Letters: Spend more cash, not less, on homeless
North Portland's Jim Speirs is frustrated that there is no fixed definition of what is affordable housing (Readers' Letters, Nov. 2). And he's right, it is a moving target, along with Portland's ever-increasing rent.
Affordable housing is what someone making $11.25 an hour can pay and still leave room for food, clothing, transportation, etc., after taxes. That's about $1,500 per month in a city where average rent for a studio apartment runs $1,189, assuming that someone living on the street making minimum wage can save an extra $1,189 for a security deposit and has no other barriers to an apartment lease such as a criminal conviction, a previous eviction, or just bad credit.
And Mr. Speirs also is correct that many homeless people prefer living in a tent or an RV rather than sleeping in an emergency shelter, where they are evicted every day at dawn without a shower or food, or a residential shelter that is typically reserved for those in recovery and where most people who can afford Portland's rents would find insufferable.
The obvious answer is more decent, low-barrier, subsidized housing to close the gap between what we are willing to pay our caretakers and servers and what they need to live. The "ugly" and growing homeless population Mr. Speirs complains about certainly isn't the result of "money spent." Far from it.
Back up story with facts
In all the years I have lived in Portland and read the Tribune, I am so disheartened that in the past two weeks I have felt compelled to reply to something written in your paper.
The article written by Shasta Kearns Moore in regard to Portland students "taking a knee" in an interview with Kiara Johnson was outrageous. Johnson is, of course, free to "take a knee" if she wants to, but to spread what amounts to gossip about the opposing team and claims that her teammates have "heard" that the St. Helens team (or supporters) use racial slurs like "the n-word," is nothing short of egregious.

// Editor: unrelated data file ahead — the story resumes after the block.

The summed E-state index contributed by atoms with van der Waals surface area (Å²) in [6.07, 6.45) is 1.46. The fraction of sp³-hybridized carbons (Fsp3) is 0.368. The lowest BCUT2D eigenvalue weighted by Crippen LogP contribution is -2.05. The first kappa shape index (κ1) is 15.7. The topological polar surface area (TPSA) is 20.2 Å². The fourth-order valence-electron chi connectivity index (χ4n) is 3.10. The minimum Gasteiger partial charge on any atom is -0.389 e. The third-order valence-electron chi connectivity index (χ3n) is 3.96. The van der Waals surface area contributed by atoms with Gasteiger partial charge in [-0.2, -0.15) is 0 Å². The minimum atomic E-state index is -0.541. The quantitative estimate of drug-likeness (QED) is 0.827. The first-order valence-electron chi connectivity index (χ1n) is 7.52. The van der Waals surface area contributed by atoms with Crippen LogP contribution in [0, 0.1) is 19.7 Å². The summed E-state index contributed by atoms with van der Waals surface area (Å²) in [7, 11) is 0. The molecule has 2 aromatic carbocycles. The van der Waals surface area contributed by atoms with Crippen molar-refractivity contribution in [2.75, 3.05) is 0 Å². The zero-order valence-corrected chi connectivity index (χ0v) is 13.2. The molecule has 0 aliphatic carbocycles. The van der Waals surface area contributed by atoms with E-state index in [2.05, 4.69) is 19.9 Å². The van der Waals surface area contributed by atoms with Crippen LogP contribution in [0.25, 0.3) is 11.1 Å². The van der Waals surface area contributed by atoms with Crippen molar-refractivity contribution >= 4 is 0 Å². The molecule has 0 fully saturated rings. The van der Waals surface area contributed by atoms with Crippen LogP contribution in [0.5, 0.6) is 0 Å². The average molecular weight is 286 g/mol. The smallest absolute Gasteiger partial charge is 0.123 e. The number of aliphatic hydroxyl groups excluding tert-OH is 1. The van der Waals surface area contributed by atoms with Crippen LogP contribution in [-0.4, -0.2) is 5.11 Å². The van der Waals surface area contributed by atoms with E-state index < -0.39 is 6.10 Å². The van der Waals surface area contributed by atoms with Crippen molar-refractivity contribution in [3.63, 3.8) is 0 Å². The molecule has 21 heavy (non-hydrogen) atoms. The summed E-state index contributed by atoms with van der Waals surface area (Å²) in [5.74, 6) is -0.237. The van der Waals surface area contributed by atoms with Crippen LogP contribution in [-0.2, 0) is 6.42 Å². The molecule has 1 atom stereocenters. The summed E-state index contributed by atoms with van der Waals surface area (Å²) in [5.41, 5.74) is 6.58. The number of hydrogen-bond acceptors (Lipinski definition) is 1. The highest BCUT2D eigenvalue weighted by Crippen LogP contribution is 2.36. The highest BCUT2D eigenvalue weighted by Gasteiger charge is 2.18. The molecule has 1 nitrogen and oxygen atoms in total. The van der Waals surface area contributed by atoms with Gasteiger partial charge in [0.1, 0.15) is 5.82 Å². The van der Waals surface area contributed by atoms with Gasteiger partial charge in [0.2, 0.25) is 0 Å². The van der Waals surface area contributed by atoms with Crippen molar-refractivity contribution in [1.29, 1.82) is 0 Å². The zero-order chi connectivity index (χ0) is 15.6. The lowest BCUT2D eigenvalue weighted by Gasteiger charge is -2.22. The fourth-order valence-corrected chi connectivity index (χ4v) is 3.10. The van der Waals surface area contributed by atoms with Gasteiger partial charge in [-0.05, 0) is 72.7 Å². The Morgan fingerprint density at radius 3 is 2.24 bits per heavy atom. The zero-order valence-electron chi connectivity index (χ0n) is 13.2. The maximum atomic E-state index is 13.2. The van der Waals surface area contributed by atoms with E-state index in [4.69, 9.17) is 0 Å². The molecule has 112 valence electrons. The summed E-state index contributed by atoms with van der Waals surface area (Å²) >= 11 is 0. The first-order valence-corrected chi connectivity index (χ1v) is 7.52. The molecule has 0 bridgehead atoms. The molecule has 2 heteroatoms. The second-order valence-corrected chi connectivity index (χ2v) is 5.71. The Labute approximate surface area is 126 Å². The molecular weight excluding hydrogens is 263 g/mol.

If she has proof of this, then let her present it, but when someone "claims" to have heard it from "teammates" without being able to back this up with facts, it amounts to a form of libel.
Why your reporter would even include this in her article is beyond the pale and beneath the standard of any real journalist. And we wonder why the country is so divided. Needless to say, I am through reading the Tribune.
Enough with thoughts and prayers
This message is for my senators, Jeff Merkley and Ron Wyden, along with Rep. Suzanne Bonamici. I hope you are listening.
No more thoughts and prayers. No more denying that this isn't a gun issue. No more protecting the NRA. No more dead babies. No more white men with automatic weapons. No more cowardice from lawmakers. No more smoke and mirrors from our president.
No more! Enough is enough. This isn't political. This is about human lives. Shame on you.
Portland needs its own kicker
The city of Portland needs a "kicker law." Every year since 2013 they have raised our taxes and, come fall, they have a miracle budget surplus. Council members can't wait to spend it, squabbling over whose new pet project gets the money.
Why not think of the taxpayer? Send the extra back like the state kicker law does, or at least use it for the next year's budget and not raise taxes as much. The rush to spend excess budget money is a perfect illustration of how the kicker law stops extra spending at the state level and how Portland desperately needs the same kind of budget restraint.
Salt to combat river pollution
A possible solution to the pollution in the river would be to lower some 50-pound cattle salt blocks in a certain area and monitor them. I would gamble it would neutralize the pollution area. Salt is a powerful agent.